Regular brushing is a great way to keep the coat in good condition and is especially useful when ferrets are shedding to minimize the amount of hair ingested by ferrets, thus preventing hairballs. Many ferrets are not keen on staying still long enough for brushing, so get in the habit of doing a very quick brushing frequently, rather than trying to get your ferret to sit still for a prolonged grooming session. Use a soft, short-bristled brush meant for cats or kittens, or try one of the newer rubber grooming tools which are great at quickly picking up loose hair from the coat (e.g. the Kong Zoom Groom)
Even with regular brushing, it is a good idea to give a hair ball preventative to your ferret regularly, especially when they are shedding. Preventatives are available in a a malt-flavored gel in a tube, and many ferrets learn to look a the preventatives as a treat.
Ferrets do tend to have waxy ears, and keeping them clean will help prevent problems and infections. Normally, their ear wax is light brown or reddish in color. Regular cleaning will help you spot a change in the amount or texture of ear wax which could indicate an infection or ear mites.
To clean the ears, get a mild ear cleaning solution from your vet or pet store - something safe for kittens should be okay for ferrets. My recommended method is to put a few drops in the ear, massage the ear for a bit, then let the ferret shake his/her head like crazy. This is great for dislodging wax, but it can be messy so you want to do this in an area that is easily cleaned such as the bathroom. A cotton-tipped swab moistened with the cleaner can be used to wipe out the external part of the ear. Never push a cotton swab into the ear canal! If your ferret is particularly squirmy, be extra cautious to avoid pushing wax down into the ear canal.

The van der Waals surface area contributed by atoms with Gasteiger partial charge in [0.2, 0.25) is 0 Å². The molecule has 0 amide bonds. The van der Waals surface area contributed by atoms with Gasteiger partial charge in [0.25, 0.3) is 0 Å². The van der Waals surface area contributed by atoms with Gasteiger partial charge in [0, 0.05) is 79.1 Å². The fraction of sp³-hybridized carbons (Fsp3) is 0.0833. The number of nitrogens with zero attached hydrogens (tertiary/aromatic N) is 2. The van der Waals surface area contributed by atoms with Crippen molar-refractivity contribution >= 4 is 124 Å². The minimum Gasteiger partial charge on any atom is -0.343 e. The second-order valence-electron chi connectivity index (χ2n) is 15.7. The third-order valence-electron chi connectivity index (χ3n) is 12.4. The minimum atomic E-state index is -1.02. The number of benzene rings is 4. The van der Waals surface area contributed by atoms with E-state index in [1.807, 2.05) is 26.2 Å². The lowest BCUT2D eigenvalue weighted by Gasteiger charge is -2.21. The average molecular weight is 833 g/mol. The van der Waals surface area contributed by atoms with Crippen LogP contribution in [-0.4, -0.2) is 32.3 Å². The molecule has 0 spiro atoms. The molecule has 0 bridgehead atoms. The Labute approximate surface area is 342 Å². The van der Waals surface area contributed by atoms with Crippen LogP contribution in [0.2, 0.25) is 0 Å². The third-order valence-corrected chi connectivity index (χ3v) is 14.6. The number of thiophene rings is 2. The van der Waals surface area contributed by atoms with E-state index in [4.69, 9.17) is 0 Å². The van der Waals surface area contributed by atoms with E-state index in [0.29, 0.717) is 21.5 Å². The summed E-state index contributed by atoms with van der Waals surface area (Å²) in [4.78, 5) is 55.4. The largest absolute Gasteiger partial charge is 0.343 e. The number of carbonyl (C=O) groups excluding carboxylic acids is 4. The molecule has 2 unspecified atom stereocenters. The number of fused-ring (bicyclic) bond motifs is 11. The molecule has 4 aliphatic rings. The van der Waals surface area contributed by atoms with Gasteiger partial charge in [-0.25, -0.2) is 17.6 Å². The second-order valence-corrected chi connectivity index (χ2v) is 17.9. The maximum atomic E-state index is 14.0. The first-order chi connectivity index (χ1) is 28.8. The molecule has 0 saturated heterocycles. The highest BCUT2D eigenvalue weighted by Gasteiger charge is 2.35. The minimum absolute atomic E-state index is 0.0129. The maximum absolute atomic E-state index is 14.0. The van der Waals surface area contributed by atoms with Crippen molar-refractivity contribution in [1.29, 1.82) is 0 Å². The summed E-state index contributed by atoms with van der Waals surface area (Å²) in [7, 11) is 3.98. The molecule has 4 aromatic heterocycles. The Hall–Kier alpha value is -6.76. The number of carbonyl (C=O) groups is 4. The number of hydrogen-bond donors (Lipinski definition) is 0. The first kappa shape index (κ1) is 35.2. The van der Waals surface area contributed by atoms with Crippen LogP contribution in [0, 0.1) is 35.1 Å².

Note: Ear mites are quite common, and ear infections can occur as well. If your ferret has copious ear wax or discharge, dark brown or black wax, bad-smelling ears, or if your ferret is shaking his or her head, scratching at the ears, or tilting his or her head to the side, a trip to the vet is in order as soon as possible to rule out problems.
This is not the easiest part of the grooming routine, but getting in the habit can prevent dental problems down the road. Brushing the teeth is a good preventative measure and also gives you a chance to spot any developing problems early.
To make this easiest, use a toothbrush meant for cats that consists of a set of short bristles on a rubber tube that fits over your finger, or even just a piece of gauze wrapped around your finger. You can make it more agreeable but using a drop of your ferrets favorite liquid/gel vitamin supplement, but never use human toothpaste. Then simply wipe the teeth with the brush or gauze. Aim for doing the outside surfaces of the teeth and gums at first, paying particular attention to the gum line. As with many other grooming procedures, your ferret may object strenuously at first, but if you are patient and gently persist, slowly increasing the amount you do, chances are your ferret will come to accept tooth brushing as a part of his or her routine. Try to brush the teeth at least once a week.